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ConVal graduate places first at Educators Rising national conference

  • Recent ConVal graduate Leah Stone placed first in the job interview category at the Educators Rising National Conference in Dallas in June. Stone was joined at the national conference with ConVal Careers in Education Teacher Sarah Grossi. Courtesy photo—

  • Recent ConVal graduate Leah Stone placed first in the job interview category at the Educators Rising National Conference in Dallas in June. Courtesy photo—

  • The ConVal Educators Rising chapter sent a group, Tracie Dailey, teacher Sarah Grossi, Leah Stone and Molly Reed to the national conference in Dallas in June. Stone finished first in the job interview category, while Dailey and Reed competed in Pre-K Children's Literature. Courtesy photo—

Monadnock Ledger-Transcript
Published: 7/10/2019 5:48:11 PM

Leah Stone feels pretty confident when the time comes, she’ll be able to get a job – or at least the recent ConVal graduate knows she can excel when it comes to an interview.

At the Educators Rising National Conference in Dallas, Texas, held June 22-25, Stone took home first place in the job interview category, after placing second in the state competition held in March.

“I was definitely surprised,” Stone said. “It’s a prestigious thing, being top in the country.”

It was at the state level where Stone picked up some tips for how she could perform better in her interview, provide more context to her answers and add more qualifications to her resume.

“They gave her feedback,” said Sarah Grossi, the Careers in Education teacher at ConVal, of the state judges. “And Leah took that feedback and practiced for nationals.”

Prior to the competition, Stone had to provide a resume and cover letter, which she worked to improve after states, but it was her ability to answer whatever the judges threw at her during the 25-minute closed-door interview for a “prospective” paraprofessional position that set her apart.

“I could answer every question because I had the experience,” Stone said.

There were questions about her struggles both in and out of the classroom, experiences working with children in a one-on-one setting and her experience with diversity. And with each one, Stone gained more confidence and felt more comfortable with her answers.

Stone is heading to Fitchburg State in the fall and will major in elementary education. During her time at ConVal, she participated in two separate Extended Learning Opportunity programs that really opened her eyes to the impact an educator can have.

As a junior, she worked with Sandy Aborn in her second grade class at Greenfield Elementary and that helped cement her decision that education was the career for her.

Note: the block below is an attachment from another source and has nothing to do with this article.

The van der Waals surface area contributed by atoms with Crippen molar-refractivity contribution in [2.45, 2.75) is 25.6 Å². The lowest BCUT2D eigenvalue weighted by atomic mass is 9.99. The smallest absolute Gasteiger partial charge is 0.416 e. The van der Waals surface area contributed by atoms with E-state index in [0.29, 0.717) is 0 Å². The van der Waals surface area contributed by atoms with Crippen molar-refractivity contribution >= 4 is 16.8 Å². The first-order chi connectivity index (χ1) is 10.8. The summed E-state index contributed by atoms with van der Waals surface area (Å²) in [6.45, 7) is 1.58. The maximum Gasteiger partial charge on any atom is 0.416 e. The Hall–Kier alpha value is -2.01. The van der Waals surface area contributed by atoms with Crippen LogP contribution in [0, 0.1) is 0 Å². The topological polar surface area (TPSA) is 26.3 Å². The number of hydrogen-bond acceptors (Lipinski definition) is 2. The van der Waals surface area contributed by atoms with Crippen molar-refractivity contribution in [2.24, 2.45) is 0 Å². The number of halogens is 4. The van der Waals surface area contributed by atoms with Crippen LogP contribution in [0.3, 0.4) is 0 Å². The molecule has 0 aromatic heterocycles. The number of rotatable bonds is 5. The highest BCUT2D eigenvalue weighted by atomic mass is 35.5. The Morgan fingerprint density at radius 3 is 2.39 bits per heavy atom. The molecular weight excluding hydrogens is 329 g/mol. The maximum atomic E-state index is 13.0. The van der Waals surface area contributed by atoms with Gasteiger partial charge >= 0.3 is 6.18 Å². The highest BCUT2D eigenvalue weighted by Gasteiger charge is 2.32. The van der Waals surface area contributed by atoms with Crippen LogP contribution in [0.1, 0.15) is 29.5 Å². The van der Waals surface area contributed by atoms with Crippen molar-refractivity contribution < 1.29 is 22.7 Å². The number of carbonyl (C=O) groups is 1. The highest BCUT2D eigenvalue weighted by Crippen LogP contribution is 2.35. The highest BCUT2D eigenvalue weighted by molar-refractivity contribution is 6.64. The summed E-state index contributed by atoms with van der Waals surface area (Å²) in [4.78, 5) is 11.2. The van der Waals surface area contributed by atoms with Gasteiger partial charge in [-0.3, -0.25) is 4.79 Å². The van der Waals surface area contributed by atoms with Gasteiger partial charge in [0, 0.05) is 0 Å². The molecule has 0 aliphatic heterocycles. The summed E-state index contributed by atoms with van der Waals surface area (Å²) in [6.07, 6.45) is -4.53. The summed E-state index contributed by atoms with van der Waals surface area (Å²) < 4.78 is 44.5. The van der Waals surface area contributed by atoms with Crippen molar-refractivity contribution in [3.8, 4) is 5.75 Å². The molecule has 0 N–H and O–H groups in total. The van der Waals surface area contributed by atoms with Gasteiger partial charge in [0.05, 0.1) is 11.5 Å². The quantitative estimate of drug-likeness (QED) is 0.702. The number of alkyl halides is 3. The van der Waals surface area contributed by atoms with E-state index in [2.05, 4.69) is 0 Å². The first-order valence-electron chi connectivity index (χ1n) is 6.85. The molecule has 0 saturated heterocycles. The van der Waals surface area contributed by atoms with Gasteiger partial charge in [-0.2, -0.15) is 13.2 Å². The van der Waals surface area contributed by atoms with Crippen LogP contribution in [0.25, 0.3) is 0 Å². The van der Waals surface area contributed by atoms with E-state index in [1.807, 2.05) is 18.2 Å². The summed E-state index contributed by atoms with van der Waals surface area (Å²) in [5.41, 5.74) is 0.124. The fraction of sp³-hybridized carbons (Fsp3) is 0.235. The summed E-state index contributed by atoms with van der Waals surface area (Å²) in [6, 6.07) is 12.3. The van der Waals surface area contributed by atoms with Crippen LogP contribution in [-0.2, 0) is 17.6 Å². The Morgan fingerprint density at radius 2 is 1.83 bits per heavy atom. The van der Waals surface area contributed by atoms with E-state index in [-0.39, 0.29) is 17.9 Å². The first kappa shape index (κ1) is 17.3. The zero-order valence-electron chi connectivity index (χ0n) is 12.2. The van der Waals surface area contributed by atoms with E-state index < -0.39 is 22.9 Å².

“She showed me you can make a difference in children’s lives in a school setting,” Stone said of Aborn.

This past year, she worked in special education at Antrim Elementary and it only furthered her belief of the impact teachers can have.

With all that experience under her belt, along with taking Child Growth Development, along with Careers in Education I and II that included trips to Monadnock Community Early Learning Center, Stone has many qualifications that could land her a paraprofessional job next year. Now she has the interviewing skills to match it.

Since this was Stone’s first year competing in Educators Rising (also ConVal’s) she wasn’t quite sure what to expect when she stepped into the interview room at states. But that experience helped prepare her for nationals and it showed.

“Now I feel really confident going into a real job interview,” Stone said.

Stone chose to go into elementary education because “(the kids are) so fun and they just love to learn.” And she decided to go to Fitchburg State because of the opportunity to go into a more diverse environment and the school gets students into a classroom setting from the very first semester.

“She’s such a hard-working, dedicated student,” Grossi said. “She’s also a reflective student. She takes feedback and works to improve herself. It’s a quality you don’t see in a lot of students.”

At the national conference, Stone participated in a number of workshops, including one led by Scarlett Lewis, whose son Jesse died in the Sandy Hook Shooting entitled Choose Love in Education.

Stone hopes to start a collegiate chapter of Educators Rising at Fitchburg State and has been invited back to chaperone for Grossi in the future.

Molly Reed and Tracie Dailey, who will both be seniors at ConVal next year, also competed at the national conference in the Pre-K Children’s Literature category, creating a book called “Farm Animals Take on Hawaii”. The pair wrote the book in both English and Spanish.

For more on Educators Rising, visit For information about Grossi’s ConVal ATC program, visit a/


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